Gulf Power burned more coal than expected in 2014, but at a cheaper price

Gulf Power paid less on a per-ton basis for coal in 2014 than it had expected, though it did have a total coal cost that was above projections because it burned more of this fuel than expected.

This Southern Co. (NYSE: SO) subsidiary on March 3 filed with the Florida Public Service Commission “true-up” testimony in an annual fuel cost case that explains the differences in fuel usage and costs from the projections made earlier in 2014, to the actual data for the completed year.

Herbert Russell Ball, the Fuel Manager for Gulf Power, said the total actual cost of coal purchased in 2014 was $232,648,702 compared to the projected cost of $244,846,800 or 4.98% below the projected amount. The lower total coal cost was due to the actual weighted average price of coal purchased being $83.92 per ton, which is 7.10% below the projected price of $90.33 per ton. Gulf purchased some lower cost spot coal during the 2014 period.

The total cost of coal burned was $258,875,502. This is 3.20% higher than the projection of $250,845,394. The higher total coal burn cost was due to the quantity of coal burned being 7.72% above projections offset somewhat by the actual weighted average coal burn cost being $88.48 per ton which is 4.19% below the projected burn cost of $92.35 per ton for the period.

The total actual cost of natural gas burned for generation was $138,908,611. This is 7.24% above the projection of $129,524,607. The higher total gas cost was due to the actual weighted average gas burn cost being $5.24 per MMBTU, which is 6.29% higher than the projected burn cost of $4.93 per MMBTU.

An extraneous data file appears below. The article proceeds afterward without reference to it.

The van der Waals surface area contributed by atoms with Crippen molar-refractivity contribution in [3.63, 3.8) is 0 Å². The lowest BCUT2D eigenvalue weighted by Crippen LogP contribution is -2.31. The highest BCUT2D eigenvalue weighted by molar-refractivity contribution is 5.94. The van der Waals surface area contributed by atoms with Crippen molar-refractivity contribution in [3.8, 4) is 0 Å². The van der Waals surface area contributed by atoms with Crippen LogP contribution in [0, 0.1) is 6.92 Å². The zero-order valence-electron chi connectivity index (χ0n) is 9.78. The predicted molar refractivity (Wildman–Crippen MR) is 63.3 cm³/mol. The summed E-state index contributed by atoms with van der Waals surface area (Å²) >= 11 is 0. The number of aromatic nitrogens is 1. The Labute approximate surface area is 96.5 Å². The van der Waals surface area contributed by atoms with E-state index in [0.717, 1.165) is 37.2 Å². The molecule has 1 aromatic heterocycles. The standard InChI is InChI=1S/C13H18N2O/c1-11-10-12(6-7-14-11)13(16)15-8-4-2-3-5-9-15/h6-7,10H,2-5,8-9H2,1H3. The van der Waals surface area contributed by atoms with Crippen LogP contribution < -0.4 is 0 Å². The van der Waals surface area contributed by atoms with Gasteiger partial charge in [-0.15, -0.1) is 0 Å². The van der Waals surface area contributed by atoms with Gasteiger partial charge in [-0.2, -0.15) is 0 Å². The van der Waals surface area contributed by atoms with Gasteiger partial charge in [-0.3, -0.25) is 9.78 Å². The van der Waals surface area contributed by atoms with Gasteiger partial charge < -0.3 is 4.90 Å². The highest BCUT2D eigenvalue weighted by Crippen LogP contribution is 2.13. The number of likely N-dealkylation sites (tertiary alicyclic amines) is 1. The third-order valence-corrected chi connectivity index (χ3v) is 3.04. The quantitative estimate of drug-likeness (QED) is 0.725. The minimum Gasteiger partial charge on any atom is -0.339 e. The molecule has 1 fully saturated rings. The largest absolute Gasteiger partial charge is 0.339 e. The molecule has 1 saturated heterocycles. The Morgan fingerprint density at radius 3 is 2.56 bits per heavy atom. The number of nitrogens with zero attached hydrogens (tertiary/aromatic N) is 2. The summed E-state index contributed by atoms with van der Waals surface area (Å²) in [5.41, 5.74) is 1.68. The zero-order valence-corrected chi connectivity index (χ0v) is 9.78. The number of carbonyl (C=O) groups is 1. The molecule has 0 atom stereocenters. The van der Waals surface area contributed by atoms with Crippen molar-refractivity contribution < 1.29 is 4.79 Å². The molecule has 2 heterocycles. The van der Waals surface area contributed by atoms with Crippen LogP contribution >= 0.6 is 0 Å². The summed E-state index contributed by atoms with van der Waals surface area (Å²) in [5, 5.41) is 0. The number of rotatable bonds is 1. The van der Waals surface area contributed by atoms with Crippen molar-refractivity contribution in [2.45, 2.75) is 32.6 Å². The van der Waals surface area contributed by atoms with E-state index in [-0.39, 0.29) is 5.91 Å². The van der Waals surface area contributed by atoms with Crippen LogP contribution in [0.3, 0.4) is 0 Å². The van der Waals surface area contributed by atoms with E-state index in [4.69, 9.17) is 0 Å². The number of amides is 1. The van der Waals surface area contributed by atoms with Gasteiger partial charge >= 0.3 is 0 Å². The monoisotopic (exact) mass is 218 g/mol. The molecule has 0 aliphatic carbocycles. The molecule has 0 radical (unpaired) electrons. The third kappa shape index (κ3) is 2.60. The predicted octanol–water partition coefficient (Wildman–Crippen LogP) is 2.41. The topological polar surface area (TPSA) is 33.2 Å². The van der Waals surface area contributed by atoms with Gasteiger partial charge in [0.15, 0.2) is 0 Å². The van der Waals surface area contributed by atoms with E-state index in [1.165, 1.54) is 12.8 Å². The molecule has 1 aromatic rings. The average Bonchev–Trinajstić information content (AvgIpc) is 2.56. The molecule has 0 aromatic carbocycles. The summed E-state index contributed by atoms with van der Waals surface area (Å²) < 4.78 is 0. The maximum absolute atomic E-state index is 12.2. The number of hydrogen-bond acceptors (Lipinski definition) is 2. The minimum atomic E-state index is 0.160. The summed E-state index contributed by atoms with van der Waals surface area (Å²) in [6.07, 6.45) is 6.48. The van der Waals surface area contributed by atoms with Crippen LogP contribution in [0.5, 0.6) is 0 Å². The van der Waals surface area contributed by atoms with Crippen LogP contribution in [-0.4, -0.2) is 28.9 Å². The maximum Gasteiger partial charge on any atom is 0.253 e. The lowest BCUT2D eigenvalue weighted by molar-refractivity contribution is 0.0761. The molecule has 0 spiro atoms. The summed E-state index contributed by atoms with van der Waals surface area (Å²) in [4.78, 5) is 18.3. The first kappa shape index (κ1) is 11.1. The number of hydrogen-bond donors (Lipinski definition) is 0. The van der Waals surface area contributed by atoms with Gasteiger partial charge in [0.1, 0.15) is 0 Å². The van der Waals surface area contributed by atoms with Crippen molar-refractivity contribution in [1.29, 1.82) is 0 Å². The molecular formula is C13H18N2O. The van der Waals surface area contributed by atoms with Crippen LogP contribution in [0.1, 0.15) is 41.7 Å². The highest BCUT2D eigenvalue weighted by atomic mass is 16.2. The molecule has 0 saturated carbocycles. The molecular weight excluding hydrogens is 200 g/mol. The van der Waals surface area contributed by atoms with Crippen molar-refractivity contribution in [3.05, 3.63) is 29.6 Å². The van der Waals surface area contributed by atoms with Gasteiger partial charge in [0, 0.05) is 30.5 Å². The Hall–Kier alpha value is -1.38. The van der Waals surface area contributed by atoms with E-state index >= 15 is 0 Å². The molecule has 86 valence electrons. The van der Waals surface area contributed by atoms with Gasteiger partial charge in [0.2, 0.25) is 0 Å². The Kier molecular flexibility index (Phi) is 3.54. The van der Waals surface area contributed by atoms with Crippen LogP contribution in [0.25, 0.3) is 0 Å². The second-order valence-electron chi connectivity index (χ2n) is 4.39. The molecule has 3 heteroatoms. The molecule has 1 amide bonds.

Total coal shipments in 2014 amounted to 2,772,383 tons. Gulf purchased 47% of this coal on the spot market. Actual coal burn for 2014 was 2.93 million tons, up from an estimate for the year of 2.72 million tons.

There was 1.3 million tons of contract coal taken in 2014 at the utility’s mainstay Crist power plant, with that coal coming from American Coal, Foresight Coal Sales and Alpha Coal Sales. One contract supplier, Alpha Coal Sales, shipped 134,676 tons in 2014 to the lighly-used and soon-to-be retired Lansing Smith plant. For Gulf Power’s 50% share of the Daniel plant in Mississippi, the contract coal suppliers of a total of only 7,460 tons were Coal Sales/Twentymile Coal (that’s Peabody Energy) and Oxbow Carbon. That is a very low total for contract tons at Daniel, but that Gulf Power 50% share of Daniel covered a very high 865,656 tons of spot coal shipments in 2014. Crist took 237,720 tons of spot coal, and Lansing Smith took 210,911 tons.

About Barry Cassell 20414 Articles
Barry Cassell is Chief Analyst for GenerationHub covering coal and emission controls issues, projects and policy. He has covered the coal and power generation industry for more than 24 years, beginning in November 2011 at GenerationHub and prior to that as editor of SNL Energy’s Coal Report. He was formerly with Coal Outlook for 15 years as the publication’s editor and contributing writer, and prior to that he was editor of Coal & Synfuels Technology and associate editor of The Energy Report. He has a bachelor’s degree from Central Michigan University.